KOTA KINABALU: The Sabah Law Society (SLS) will not be deterred after its efforts to hold a judicial review against the Federal Government’s failure to conduct a review of the 40% special grant due to Sabah under the Constitution met with a stumbling block.
Its president Roger Chin said High Court Judge Datuk Ismail Brahim had granted the Federal Government's application to stay (suspend) SLS' judicial review proceedings in the High Court on Thursday (Feb 2).
He said the Federal Attorney General (AG) had appealed the High Court's decision delivered on Nov 11 last year to permit SLS to proceed with their application for judicial review in respect of Sabah's 40% entitlement.
“This means SLS will first have to successfully defend the High Court's decision given on Nov 11 before the judicial review can proceed further to a full hearing.
“As SLS brought this judicial review as a public interest litigation ultimately for the people of Sabah, SLS assures the people that they would rigorously oppose the AG'S appeal in the Court of Appeal.
“SLS will also request the Court of Appeal to hear the appeal as soon as possible. SLS shall keep the public informed on further developments of this case,” Chin said, in a brief statement on Thursday.
In granting SLS’ application for leave for judicial review against the Federal Government last November, Justice Ismail had found that SLS had the locus standi to apply for the judicial review as it was a public interest litigation.
Justice Ismail also found that SLS' case was for the breach of the constitutional duty to pay the 40% entitlement for the Lost Years (1974 to 2021) which was a "justiciable" (a matter that can be decided for legal principles by a court).
Following that, the SLS had earlier last month said it was informed by the Attorney General’s Chambers that the Federal Government had gone to the Court of Appeal to set aside the High Court’s decision and also applied to the Kota Kinabalu High Court for a stay.
SLS had filed for the judicial review on June 9 to overturn Putrajaya's gazettement of the RM125.6mil annual grant for Sabah, saying it was not in line with the state's revenue rights under the Malaysia Agreement 1963 (MA63).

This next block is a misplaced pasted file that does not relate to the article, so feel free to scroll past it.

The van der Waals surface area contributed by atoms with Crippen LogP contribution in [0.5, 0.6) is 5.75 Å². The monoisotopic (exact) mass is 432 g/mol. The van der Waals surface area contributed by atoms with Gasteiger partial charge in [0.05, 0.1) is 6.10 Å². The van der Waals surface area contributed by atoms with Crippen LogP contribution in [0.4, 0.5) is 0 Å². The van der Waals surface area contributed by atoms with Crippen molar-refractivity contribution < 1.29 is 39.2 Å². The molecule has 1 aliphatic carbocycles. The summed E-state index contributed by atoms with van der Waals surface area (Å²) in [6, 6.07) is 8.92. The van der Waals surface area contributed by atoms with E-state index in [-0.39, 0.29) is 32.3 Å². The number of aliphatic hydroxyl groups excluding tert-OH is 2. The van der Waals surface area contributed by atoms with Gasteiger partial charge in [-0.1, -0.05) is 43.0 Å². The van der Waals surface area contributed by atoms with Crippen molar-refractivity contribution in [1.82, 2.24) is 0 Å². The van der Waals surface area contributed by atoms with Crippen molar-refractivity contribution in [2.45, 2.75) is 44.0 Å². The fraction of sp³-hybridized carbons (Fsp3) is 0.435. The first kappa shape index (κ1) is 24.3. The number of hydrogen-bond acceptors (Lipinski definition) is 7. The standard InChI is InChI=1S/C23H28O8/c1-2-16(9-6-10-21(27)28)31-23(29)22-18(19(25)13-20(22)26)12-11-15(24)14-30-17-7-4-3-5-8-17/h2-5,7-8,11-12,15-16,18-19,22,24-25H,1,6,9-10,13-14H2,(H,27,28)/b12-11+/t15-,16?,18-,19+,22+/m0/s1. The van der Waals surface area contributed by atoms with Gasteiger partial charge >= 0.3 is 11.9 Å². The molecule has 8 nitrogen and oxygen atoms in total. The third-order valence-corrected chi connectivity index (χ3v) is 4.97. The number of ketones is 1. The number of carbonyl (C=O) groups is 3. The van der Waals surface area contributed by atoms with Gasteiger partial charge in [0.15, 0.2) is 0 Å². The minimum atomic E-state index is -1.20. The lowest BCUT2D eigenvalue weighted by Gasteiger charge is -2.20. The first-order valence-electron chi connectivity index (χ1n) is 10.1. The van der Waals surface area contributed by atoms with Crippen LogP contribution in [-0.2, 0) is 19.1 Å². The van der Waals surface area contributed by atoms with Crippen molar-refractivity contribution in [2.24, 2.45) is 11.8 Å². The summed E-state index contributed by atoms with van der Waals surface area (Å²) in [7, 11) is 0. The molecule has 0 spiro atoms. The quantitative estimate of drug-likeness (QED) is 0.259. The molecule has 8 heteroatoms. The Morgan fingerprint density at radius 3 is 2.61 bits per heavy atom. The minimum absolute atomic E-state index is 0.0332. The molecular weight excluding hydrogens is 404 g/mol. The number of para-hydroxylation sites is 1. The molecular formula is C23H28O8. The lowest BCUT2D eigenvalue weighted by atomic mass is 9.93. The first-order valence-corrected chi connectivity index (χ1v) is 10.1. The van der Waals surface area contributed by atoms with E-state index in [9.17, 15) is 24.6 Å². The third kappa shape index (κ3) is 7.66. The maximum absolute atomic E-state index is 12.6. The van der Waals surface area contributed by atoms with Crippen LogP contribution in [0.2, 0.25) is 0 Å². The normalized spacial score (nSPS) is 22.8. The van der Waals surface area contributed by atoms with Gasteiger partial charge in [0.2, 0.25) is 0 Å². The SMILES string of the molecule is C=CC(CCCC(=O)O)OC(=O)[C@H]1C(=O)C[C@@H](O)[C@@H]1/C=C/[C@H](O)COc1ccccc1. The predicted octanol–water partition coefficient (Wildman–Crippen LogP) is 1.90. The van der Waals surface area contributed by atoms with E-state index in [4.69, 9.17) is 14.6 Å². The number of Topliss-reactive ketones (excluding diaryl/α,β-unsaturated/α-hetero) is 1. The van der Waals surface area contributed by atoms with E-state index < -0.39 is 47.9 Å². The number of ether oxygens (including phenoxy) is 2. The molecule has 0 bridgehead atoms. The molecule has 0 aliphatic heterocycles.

The judicial review application was filed against the government at the High Court of Sabah and Sarawak by SLS lawyers Messrs J Marimuttu & Partners.
The special annual grant intended to be given to Sabah from 2022 to 2026 was jointly announced by the federal and state governments on April 14, 2022.
Chin had said then that the SLS would be challenging the federal and state government announcements and the subsequent gazette publications of the grants on the basis that it was ultra vires to the Constitution.
He said that the April 20 gazette publication was based on an order under Article 112D of the Federal Constitution.
However, when the grant was announced by the federal and state governments, he said, it was clearly stated that the agreement was done without prejudice.
But, he added, the federal government gazette order under Article 112D made no mention of the condition "without prejudice."
"SLS is of the view that both the announcements made by the federal government on April 14, and the Order published in Federal Gazette on April 20 purportedly under Article 112D are inherently inconsistent," he said.
As such, Chin claimed that the announcement of the Order and the gazette publication were a breach of the requirements of the federal government’s grants to Sabah which should be based on the 40% revenue derived from the state.
In supporting the SLS suit, the Sabah government had also been included as a second respondent to the judicial review application on Nov 11.
Representing the state government, lawyer Datuk Fuad Tengku Ahmad said that the state government joined the action to make sure that the Federal Government was accountable for all the years (since 1974) that it failed to pay the 40% grant to the state government.
He said that the 2022 Special Annual Grant signed between the state and the Federal Government should not be mixed up with the constitutional requirement of the Federal Government to the state.